Company Law Proposal: Constraining Self-Interest

The Legal System Advisory Council has been discussing amendment of the Company Law for almost a year now but there have been precious few significant, concrete proposals put forth by the private sector. So, I have recently made one.

Proposal in a Nutshell:  With respect to statutorily defined board decisions with respect to which managers have an inherent conflict or self-interest, all public companies will have a choice:

1) “Appoint (in advance)three independent directors that meet a detailed definition of independence“ subject to “comply or explain” disclosure on an ongoing basis, and use them to compose a special board“ [per a newly drafted Article 373 (2)] that is solely comprised by those directors. In this case, the business judgment rule will operate in the usual fashion: the plaintiff bears the full burden of proof, with the likely result that only rarely is anyone held liable;”


2) “Don‘t appoint any independent directors if you don’t want to, and/or you are extremely confident about your decision-making. In this case, with respect to pre-defined types of board decisions, IF there is damage ostensibly caused by such a board decision and a director who voted for it is sued in a shareholder derivative action, there will be a rebuttable presumption that the director has breached his or her duty of due care. That director can rebut the presumption with a showing of facts and an explanation. (At the same time, note that the plaintiff shareholder will still bear the burden of proving damages and causation. )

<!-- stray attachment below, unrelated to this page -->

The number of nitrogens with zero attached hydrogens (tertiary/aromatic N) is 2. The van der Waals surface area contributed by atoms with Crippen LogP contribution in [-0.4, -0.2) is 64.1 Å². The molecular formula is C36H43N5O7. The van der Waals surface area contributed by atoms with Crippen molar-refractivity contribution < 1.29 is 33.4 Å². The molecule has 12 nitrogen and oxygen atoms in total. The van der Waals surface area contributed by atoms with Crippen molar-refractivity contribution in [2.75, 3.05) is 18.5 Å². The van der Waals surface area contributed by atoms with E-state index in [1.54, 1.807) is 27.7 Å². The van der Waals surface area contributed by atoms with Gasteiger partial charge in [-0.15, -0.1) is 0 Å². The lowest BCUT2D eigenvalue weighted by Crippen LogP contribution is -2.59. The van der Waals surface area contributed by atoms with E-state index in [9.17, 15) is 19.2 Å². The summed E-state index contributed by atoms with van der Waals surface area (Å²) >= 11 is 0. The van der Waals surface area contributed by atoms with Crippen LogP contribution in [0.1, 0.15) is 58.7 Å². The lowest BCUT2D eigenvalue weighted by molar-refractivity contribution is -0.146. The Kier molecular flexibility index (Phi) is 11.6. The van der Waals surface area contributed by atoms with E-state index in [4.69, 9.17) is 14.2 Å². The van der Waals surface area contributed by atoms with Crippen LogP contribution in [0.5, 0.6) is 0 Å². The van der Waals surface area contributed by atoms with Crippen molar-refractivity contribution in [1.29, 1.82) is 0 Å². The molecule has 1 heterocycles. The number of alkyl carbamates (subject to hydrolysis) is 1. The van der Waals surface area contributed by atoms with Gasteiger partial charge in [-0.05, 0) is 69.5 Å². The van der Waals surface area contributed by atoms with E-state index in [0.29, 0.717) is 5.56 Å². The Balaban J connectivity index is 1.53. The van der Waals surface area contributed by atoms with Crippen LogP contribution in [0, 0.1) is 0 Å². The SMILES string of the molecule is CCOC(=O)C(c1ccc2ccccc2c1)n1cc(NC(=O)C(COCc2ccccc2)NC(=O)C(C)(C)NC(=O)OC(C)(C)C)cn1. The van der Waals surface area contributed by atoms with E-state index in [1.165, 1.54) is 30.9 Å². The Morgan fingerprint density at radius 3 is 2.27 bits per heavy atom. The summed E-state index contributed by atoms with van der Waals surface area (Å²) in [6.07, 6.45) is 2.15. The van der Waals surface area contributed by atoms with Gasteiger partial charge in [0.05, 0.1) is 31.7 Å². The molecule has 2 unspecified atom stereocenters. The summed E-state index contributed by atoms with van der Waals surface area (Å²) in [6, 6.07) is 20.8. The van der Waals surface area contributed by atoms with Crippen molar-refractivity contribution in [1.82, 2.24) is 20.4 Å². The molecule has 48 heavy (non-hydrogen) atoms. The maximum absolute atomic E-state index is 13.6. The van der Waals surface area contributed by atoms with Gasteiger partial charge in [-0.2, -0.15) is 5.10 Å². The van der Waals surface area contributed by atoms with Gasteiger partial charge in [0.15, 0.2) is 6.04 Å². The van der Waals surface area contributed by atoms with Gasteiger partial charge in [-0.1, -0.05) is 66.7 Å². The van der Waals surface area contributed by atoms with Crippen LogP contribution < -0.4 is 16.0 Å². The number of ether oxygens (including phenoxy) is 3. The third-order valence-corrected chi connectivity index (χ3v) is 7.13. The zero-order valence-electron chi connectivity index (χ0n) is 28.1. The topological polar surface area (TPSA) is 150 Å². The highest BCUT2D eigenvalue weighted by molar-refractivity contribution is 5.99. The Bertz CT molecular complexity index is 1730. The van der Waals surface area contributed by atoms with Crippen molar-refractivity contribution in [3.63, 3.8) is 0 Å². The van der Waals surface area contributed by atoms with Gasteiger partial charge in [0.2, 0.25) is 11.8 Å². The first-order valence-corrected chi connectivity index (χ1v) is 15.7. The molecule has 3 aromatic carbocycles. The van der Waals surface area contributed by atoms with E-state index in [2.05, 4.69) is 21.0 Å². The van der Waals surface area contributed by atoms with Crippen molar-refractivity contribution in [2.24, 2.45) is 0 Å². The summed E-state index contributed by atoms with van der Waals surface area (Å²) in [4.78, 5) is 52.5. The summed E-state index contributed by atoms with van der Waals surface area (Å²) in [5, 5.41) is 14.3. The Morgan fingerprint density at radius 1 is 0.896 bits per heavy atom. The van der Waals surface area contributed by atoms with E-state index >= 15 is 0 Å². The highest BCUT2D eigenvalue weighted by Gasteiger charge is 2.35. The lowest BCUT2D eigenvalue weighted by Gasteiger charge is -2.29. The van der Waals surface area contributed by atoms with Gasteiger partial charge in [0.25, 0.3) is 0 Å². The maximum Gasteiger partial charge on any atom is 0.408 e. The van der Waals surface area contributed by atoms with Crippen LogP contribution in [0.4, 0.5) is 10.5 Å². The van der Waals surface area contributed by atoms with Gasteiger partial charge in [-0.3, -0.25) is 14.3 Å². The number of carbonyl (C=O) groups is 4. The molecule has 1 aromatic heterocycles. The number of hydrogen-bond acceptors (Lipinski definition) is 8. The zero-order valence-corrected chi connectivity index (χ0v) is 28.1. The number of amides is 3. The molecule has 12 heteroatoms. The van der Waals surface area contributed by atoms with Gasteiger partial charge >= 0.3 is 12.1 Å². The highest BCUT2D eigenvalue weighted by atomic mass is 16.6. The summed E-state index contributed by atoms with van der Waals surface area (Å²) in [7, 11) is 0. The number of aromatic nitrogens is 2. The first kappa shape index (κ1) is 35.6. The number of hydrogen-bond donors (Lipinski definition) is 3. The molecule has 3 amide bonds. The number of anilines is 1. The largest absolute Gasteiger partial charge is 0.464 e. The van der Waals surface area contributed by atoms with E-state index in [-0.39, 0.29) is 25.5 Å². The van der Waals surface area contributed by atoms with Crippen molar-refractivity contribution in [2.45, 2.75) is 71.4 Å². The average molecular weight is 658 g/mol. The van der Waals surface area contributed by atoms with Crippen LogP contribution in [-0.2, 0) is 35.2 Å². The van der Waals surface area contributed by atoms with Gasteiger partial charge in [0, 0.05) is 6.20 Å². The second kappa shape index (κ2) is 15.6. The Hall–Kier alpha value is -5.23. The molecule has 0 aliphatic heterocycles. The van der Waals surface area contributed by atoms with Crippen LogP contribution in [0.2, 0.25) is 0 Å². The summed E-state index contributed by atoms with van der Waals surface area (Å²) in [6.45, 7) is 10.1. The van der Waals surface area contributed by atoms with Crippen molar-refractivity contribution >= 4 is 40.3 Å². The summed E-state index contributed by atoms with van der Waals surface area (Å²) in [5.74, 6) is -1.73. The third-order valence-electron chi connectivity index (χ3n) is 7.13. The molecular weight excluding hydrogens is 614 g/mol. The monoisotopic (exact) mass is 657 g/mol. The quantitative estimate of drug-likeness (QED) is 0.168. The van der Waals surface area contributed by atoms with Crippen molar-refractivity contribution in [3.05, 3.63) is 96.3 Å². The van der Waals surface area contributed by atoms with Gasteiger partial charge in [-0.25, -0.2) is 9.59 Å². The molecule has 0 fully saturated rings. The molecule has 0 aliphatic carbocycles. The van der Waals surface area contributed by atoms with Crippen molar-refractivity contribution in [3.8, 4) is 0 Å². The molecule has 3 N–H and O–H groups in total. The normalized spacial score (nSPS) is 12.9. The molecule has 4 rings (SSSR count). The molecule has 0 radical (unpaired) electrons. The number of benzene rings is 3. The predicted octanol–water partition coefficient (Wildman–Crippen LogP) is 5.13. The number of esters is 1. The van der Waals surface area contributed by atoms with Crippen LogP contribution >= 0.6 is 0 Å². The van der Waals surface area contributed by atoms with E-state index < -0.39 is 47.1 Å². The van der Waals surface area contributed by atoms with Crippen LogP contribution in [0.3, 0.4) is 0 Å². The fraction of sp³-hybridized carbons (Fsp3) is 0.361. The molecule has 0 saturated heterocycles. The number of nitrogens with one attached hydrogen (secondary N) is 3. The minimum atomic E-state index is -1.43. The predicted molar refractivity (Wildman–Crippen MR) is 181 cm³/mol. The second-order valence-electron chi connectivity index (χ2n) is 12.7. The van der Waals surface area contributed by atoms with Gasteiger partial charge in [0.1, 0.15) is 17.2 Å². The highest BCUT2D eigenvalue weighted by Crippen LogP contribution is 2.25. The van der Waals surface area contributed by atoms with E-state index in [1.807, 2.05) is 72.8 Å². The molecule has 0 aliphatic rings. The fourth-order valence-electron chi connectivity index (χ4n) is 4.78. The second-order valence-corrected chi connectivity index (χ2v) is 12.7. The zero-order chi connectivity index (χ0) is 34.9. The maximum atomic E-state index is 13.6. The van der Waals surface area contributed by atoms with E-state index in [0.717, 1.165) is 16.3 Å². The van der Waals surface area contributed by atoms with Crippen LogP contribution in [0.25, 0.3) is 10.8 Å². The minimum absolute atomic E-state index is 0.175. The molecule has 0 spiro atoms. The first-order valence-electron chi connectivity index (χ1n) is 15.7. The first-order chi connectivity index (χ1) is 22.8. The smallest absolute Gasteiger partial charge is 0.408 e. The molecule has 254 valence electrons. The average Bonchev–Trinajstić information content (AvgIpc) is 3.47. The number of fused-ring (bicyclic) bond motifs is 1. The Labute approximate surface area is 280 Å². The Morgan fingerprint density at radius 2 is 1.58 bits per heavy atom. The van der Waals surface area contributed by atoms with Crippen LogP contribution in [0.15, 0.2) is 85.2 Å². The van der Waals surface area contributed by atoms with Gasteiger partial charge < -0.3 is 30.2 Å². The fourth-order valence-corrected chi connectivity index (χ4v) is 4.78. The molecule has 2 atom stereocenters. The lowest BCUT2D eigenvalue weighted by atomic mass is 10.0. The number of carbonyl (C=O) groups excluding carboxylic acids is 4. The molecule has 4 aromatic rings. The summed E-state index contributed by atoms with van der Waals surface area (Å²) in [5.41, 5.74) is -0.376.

The pre-defined types of board decisions would be:

1. Nominations and terminations of board members (including statutory auditors)

2. Determination of the compensation of board members

3. Resolutions that could have an impact on “control” of the company, such as the adoption or triggering of takeover defenses, MBOs and certain M&A transactions.

Because Japan essentially imported the Delaware model for boards whenMETI and the MOJ formallypermitted takeover defenses in 2005, thisproposal is to intended to adopt the key elements of the infrastructure for that CG model which still remain missing: incentives to use independent outside directors so as to ensure that managerial self-interest will be dependably constrained. For background, readers may wish to read Professor Ronald Gilson's prescient 2004 paper, The Poison Pill in Japan: The Missing Infrastructure, available at:

The English Powerpoint presentation outliningmy proposal and is logic is available here:

The full proposal (20+ pages) in Japanese is available here:   (本文)   (日本語のプレゼン資料)

The Board Director Training Institute (BDTI) is a "public interest" nonprofit in Japan dedicated to training about directorship, corporate governance, and related management techniques. It is certified by the Japanese government to conduct these activities as a regulated nonprofit. Read a summary about BDTI here, and see a menu of its services for both corporations and investors here.

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